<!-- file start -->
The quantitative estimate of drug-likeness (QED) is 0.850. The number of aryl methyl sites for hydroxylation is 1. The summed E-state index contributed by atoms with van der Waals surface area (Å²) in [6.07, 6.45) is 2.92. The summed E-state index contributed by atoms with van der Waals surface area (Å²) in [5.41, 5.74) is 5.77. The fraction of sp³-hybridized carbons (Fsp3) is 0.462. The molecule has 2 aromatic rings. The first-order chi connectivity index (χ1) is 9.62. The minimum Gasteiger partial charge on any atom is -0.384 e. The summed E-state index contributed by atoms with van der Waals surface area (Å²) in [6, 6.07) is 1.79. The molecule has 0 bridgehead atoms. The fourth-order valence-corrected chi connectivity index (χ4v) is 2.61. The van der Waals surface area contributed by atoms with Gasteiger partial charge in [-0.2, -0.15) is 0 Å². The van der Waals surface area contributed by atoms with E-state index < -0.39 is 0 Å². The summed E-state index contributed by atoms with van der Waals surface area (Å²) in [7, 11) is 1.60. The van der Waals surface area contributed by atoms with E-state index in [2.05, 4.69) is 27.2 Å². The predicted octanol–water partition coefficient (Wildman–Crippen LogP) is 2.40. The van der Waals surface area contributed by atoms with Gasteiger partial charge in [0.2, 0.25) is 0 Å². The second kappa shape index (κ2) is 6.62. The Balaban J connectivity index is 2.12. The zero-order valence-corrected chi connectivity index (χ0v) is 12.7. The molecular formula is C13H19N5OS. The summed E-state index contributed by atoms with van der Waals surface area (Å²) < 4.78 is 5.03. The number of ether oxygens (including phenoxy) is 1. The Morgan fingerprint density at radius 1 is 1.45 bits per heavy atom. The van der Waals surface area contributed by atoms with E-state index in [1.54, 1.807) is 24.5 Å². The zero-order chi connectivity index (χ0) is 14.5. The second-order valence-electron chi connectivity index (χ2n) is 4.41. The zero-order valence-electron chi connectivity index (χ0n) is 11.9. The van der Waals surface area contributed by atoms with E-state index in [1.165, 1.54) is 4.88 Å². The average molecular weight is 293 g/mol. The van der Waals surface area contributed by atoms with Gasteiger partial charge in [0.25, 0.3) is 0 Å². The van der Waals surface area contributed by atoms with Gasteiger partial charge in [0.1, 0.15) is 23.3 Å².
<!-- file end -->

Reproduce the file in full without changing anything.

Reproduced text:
The quantitative estimate of drug-likeness (QED) is 0.850. The number of aryl methyl sites for hydroxylation is 1. The summed E-state index contributed by atoms with van der Waals surface area (Å²) in [6.07, 6.45) is 2.92. The summed E-state index contributed by atoms with van der Waals surface area (Å²) in [5.41, 5.74) is 5.77. The fraction of sp³-hybridized carbons (Fsp3) is 0.462. The molecule has 2 aromatic rings. The first-order chi connectivity index (χ1) is 9.62. The minimum Gasteiger partial charge on any atom is -0.384 e. The summed E-state index contributed by atoms with van der Waals surface area (Å²) in [6, 6.07) is 1.79. The molecule has 0 bridgehead atoms. The fourth-order valence-corrected chi connectivity index (χ4v) is 2.61. The van der Waals surface area contributed by atoms with Gasteiger partial charge in [-0.2, -0.15) is 0 Å². The van der Waals surface area contributed by atoms with E-state index < -0.39 is 0 Å². The summed E-state index contributed by atoms with van der Waals surface area (Å²) in [7, 11) is 1.60. The van der Waals surface area contributed by atoms with E-state index in [2.05, 4.69) is 27.2 Å². The predicted octanol–water partition coefficient (Wildman–Crippen LogP) is 2.40. The van der Waals surface area contributed by atoms with Gasteiger partial charge in [0.2, 0.25) is 0 Å². The second kappa shape index (κ2) is 6.62. The Balaban J connectivity index is 2.12. The zero-order valence-corrected chi connectivity index (χ0v) is 12.7. The molecular formula is C13H19N5OS. The summed E-state index contributed by atoms with van der Waals surface area (Å²) < 4.78 is 5.03. The number of ether oxygens (including phenoxy) is 1. The Morgan fingerprint density at radius 1 is 1.45 bits per heavy atom. The van der Waals surface area contributed by atoms with E-state index in [1.54, 1.807) is 24.5 Å². The zero-order chi connectivity index (χ0) is 14.5. The second-order valence-electron chi connectivity index (χ2n) is 4.41. The zero-order valence-electron chi connectivity index (χ0n) is 11.9. The van der Waals surface area contributed by atoms with E-state index in [1.165, 1.54) is 4.88 Å². The average molecular weight is 293 g/mol. The van der Waals surface area contributed by atoms with Gasteiger partial charge in [0.25, 0.3) is 0 Å². The van der Waals surface area contributed by atoms with Gasteiger partial charge in [0.1, 0.15) is 23.3 Å².